Wanda Maximoff telling Stephen Strange the truth in the Multiverse of Madness trailer

The Difference Between an Anti-Hero and a Villain, Through Wanda Maximoff

My biggest complaint out of Doctor Strange in the Multiverse of Madness isn’t necessarily anything that Wanda went through in the movie, but the looming feeling that I had about how people would react to her story. I know, “Like what you like and don’t let anyone get you down,” but it’s been hard because I’ve searched for a guiding light in my own exploration of grief through Wanda, and while I understood her storyline and liked a lot of it (for the most part), there were things I didn’t particularly love.

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But one thing that’s been happening thus far is the use of the word “villain” to describe her, and that’s not true. She’s not a villain. Talking with Rolling Stone, screenwriter Michael Waldron was asked the following question: “What was your thinking behind having Wanda Maximoff become a full-on villain in this movie, especially since it’s a bit of a change in course from WandaVision?”

“Well, first off, it’s true to who the comics’ version of the character is and what she does in the comics. It was always where Wanda was headed in the MCU, even as I inherited the movie,” Waldron said. “The question just became, when would it happen? Certainly, there was a version of this movie where Wanda was part of the ensemble that ended, I guess, with her turning bad, and then she could have been an antagonist of another movie. But I feel like in that case, you would have had a watered-down version of Wanda going bad because it’s still Dr. Strange’s movie. She wouldn’t be the protagonist, and she wouldn’t really be the antagonist. You’d have to have a [different] antagonist throughout the entirety of most of the film.”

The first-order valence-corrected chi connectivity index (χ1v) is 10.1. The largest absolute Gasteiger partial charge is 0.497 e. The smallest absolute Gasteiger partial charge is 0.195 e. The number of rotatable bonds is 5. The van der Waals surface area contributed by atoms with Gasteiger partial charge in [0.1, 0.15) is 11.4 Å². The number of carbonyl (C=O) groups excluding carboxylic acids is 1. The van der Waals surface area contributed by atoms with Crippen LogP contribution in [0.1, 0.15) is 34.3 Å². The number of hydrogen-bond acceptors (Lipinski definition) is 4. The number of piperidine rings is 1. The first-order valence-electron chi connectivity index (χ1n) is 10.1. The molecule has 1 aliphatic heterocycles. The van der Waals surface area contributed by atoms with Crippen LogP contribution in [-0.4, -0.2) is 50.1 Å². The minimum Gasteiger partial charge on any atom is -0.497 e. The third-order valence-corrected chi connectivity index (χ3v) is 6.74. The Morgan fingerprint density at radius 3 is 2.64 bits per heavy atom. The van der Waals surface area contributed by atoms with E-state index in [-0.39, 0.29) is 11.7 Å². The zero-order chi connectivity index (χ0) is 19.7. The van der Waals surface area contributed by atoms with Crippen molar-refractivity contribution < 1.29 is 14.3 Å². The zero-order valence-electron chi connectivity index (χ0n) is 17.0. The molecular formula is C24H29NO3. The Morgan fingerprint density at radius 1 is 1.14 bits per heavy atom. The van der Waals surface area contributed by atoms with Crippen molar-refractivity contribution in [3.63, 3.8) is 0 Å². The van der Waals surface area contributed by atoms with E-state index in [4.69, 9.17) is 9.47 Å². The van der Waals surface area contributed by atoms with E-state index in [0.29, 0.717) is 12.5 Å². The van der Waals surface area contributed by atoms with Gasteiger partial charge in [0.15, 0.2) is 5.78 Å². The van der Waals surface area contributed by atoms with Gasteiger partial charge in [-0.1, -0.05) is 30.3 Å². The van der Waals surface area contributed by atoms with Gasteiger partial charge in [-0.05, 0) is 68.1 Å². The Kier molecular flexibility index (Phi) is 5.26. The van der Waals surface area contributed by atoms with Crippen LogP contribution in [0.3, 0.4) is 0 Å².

He’s right, to an extent. Wanda, in the comics, does go back and forth between being a hero and being their opposition. We’ve seen it in the famed House of M storyline, and we see it constantly throughout her history. Maybe it comes with the territory of being Magneto’s daughter, but she does operate in the gray area between full Avenger and their enemy.

“You know, she’s doing bad stuff throughout WandaVision. She does make the heroic choice to let go of all those people. But it’s also revealed to her that the family she’s built is not real,” Waldron went on. “Then she gets the Darkhold at the end of the series and learns that there is a real version of her children out there. And if you’ve got the Book of the Damned whispering in your ear long enough that your kids are out there and you could go get ’em, maybe that can push you to do some terrible things.”

Wanda using the Darkhold in WandaVision.
(Marvel Entertainment)

Now, to be fair to Waldron, the “villain” usage came from journalist Brian Hiatt, who asked him the question, and Waldron calls her the antagonist, which is more along the lines of the right way of describing her. But this movie does get into my long struggling debate as a Wanda fan: Is she an outright villain or not?